The Norbu Lingka, the summer and autumn retreat for the Dalai Lama, hence the name “Dalai Summer Palace”.
Norbu Lingka means “treasure garden” in tibetan. Located about one kilometer west of the Potala Palace, it used to be covered by marshland.
In the mid-18th century, the 7th Dalai Lama, who was suffering from leg problems, often went for a dip in the fountain. The Qing Dynasty High Commissioner in Tibet ordered tents to be erected in the fountain area so that the 7th Dalai Lama could rest and recite sutras. This was the origin of the Norbu Lingka. In 1755, the 7th Dalai Lama had the Galsang Phodrang Palace built in the area. During the period of the 8th Dalai Lama, the Cogyi Phodrang Palace (Lake Center Palace) and areas for Buddhist teaching and recitation were also constructed. The Gyianse Phodrang Palace, Galsang Degyi Palace and Qimei Qoigyi Palace were built in the western part of the garden during the time of the 13th Dalai Lama, and the Daain Myingquelin (Eternally Unchanging Palace) was added at the time of the 14th Dalai Lama.
As a result of all these efforts, the Norbu Lingka is today a large garden containing palaces in various traditions, villas, pavilions, waterside pavilions, lawns dotted with flowers, fruit trees and gushing fountains. It is now a park and museum open to the general public, and celebrations are held there during festivals and holidays.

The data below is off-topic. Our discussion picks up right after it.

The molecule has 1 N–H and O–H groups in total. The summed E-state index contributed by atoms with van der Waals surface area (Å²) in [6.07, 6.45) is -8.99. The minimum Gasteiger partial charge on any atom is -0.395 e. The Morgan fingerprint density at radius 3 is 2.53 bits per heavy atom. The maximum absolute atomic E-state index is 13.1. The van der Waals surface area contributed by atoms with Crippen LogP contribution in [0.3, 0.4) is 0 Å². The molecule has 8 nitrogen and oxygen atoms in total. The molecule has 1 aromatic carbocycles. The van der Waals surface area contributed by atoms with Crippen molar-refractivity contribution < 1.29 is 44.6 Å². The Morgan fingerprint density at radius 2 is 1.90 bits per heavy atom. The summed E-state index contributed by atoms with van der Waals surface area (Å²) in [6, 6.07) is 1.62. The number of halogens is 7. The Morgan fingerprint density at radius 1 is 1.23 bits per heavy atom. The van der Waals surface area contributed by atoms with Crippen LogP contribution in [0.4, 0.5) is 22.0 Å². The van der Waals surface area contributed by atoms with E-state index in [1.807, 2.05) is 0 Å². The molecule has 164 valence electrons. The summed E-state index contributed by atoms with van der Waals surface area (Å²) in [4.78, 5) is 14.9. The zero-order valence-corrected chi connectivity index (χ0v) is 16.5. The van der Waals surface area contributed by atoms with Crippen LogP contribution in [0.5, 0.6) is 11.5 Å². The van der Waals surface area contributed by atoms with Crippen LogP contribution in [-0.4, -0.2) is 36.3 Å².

With an area of 360,000 square meters, Norbu Lingka is the largest artificial park possessing the best scenery and the most relics in Tibet. It is a very traditional architecture except for its interior modern facilities. In the palace there are many splendid murals painted by a Fourteenth Dalai Lama's painter. The topics of the murals include Tibetan officials, Sakyamuni preaching under a Bodhi tree, and Tibetan history from its founding by the Holy Monkey, the vicissitudes of Tubo Kingdom (633-844) and Tibetan Buddhism to Panchen Lama and Dalai Lama's interviews with Chairman Mao Zedong in Beijing. The present Dalai Lama's private apartment is also on view, remaining untouched. In a little sutra hall, there is a Dalai Lama's throne which is wrapped in gold foils and decorated with gems.